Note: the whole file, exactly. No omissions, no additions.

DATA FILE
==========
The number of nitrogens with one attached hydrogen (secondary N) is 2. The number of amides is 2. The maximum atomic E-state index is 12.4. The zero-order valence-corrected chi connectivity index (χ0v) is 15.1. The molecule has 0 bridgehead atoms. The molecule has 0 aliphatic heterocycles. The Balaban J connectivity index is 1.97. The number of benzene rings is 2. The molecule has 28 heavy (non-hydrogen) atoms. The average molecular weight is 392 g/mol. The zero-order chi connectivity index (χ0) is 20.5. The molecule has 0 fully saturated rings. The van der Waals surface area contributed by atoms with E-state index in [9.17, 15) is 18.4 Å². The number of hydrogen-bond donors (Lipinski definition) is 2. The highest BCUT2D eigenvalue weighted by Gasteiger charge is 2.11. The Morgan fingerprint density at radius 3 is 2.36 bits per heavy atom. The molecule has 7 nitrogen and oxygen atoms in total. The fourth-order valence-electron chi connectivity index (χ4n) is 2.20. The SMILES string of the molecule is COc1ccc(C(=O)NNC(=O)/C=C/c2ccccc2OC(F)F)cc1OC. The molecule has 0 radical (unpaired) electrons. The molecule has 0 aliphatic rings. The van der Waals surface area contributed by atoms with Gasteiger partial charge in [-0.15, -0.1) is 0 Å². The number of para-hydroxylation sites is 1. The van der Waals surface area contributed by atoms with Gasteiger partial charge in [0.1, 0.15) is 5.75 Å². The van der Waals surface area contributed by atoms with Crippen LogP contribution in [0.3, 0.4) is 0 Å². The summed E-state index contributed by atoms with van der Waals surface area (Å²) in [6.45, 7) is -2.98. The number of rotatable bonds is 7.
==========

The number of nitrogens with one attached hydrogen (secondary N) is 2. The number of amides is 2. The maximum atomic E-state index is 12.4. The zero-order valence-corrected chi connectivity index (χ0v) is 15.1. The molecule has 0 bridgehead atoms. The molecule has 0 aliphatic heterocycles. The Balaban J connectivity index is 1.97. The number of benzene rings is 2. The molecule has 28 heavy (non-hydrogen) atoms. The average molecular weight is 392 g/mol. The zero-order chi connectivity index (χ0) is 20.5. The molecule has 0 fully saturated rings. The van der Waals surface area contributed by atoms with E-state index in [9.17, 15) is 18.4 Å². The number of hydrogen-bond donors (Lipinski definition) is 2. The highest BCUT2D eigenvalue weighted by Gasteiger charge is 2.11. The Morgan fingerprint density at radius 3 is 2.36 bits per heavy atom. The molecule has 7 nitrogen and oxygen atoms in total. The fourth-order valence-electron chi connectivity index (χ4n) is 2.20. The SMILES string of the molecule is COc1ccc(C(=O)NNC(=O)/C=C/c2ccccc2OC(F)F)cc1OC. The molecule has 0 radical (unpaired) electrons. The molecule has 0 aliphatic rings. The van der Waals surface area contributed by atoms with Gasteiger partial charge in [-0.15, -0.1) is 0 Å². The number of para-hydroxylation sites is 1. The van der Waals surface area contributed by atoms with Gasteiger partial charge in [0.1, 0.15) is 5.75 Å². The van der Waals surface area contributed by atoms with Crippen LogP contribution in [0.3, 0.4) is 0 Å². The summed E-state index contributed by atoms with van der Waals surface area (Å²) in [6.45, 7) is -2.98. The number of rotatable bonds is 7.